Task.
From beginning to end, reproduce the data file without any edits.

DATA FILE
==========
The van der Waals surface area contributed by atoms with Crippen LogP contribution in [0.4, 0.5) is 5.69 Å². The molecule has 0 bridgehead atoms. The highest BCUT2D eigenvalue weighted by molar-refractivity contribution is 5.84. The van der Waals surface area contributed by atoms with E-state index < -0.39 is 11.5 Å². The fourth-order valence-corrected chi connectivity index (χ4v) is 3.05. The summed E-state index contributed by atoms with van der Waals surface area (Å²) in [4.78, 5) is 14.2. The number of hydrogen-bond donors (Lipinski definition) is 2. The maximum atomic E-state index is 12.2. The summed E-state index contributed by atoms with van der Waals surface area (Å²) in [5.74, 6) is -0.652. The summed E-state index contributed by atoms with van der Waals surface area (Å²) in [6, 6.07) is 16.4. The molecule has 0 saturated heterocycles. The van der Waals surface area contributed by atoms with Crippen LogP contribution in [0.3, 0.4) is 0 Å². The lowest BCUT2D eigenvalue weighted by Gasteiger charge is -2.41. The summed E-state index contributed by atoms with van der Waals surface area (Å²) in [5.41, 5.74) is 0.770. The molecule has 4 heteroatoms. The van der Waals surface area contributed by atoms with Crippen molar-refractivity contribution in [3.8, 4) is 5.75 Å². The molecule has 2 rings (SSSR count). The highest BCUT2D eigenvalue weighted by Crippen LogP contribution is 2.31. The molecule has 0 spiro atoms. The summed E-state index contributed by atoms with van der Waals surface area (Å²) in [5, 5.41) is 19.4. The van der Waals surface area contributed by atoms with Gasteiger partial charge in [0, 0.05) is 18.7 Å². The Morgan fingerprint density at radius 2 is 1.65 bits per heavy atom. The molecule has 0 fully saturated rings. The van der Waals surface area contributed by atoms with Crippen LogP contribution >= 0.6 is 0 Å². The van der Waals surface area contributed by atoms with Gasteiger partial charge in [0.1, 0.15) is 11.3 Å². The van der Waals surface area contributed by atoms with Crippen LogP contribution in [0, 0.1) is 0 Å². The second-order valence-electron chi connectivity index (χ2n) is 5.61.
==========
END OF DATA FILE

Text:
The van der Waals surface area contributed by atoms with Crippen LogP contribution in [0.4, 0.5) is 5.69 Å². The molecule has 0 bridgehead atoms. The highest BCUT2D eigenvalue weighted by molar-refractivity contribution is 5.84. The van der Waals surface area contributed by atoms with E-state index < -0.39 is 11.5 Å². The fourth-order valence-corrected chi connectivity index (χ4v) is 3.05. The summed E-state index contributed by atoms with van der Waals surface area (Å²) in [4.78, 5) is 14.2. The number of hydrogen-bond donors (Lipinski definition) is 2. The maximum atomic E-state index is 12.2. The summed E-state index contributed by atoms with van der Waals surface area (Å²) in [5.74, 6) is -0.652. The summed E-state index contributed by atoms with van der Waals surface area (Å²) in [6, 6.07) is 16.4. The molecule has 0 saturated heterocycles. The van der Waals surface area contributed by atoms with Crippen LogP contribution in [0.3, 0.4) is 0 Å². The lowest BCUT2D eigenvalue weighted by Gasteiger charge is -2.41. The summed E-state index contributed by atoms with van der Waals surface area (Å²) in [5.41, 5.74) is 0.770. The molecule has 4 heteroatoms. The van der Waals surface area contributed by atoms with Crippen molar-refractivity contribution in [3.8, 4) is 5.75 Å². The molecule has 2 rings (SSSR count). The highest BCUT2D eigenvalue weighted by Crippen LogP contribution is 2.31. The molecule has 0 spiro atoms. The summed E-state index contributed by atoms with van der Waals surface area (Å²) in [5, 5.41) is 19.4. The van der Waals surface area contributed by atoms with Gasteiger partial charge in [0, 0.05) is 18.7 Å². The Morgan fingerprint density at radius 2 is 1.65 bits per heavy atom. The molecule has 0 fully saturated rings. The van der Waals surface area contributed by atoms with Crippen LogP contribution >= 0.6 is 0 Å². The van der Waals surface area contributed by atoms with Gasteiger partial charge in [0.1, 0.15) is 11.3 Å². The van der Waals surface area contributed by atoms with Crippen LogP contribution in [0, 0.1) is 0 Å². The second-order valence-electron chi connectivity index (χ2n) is 5.61.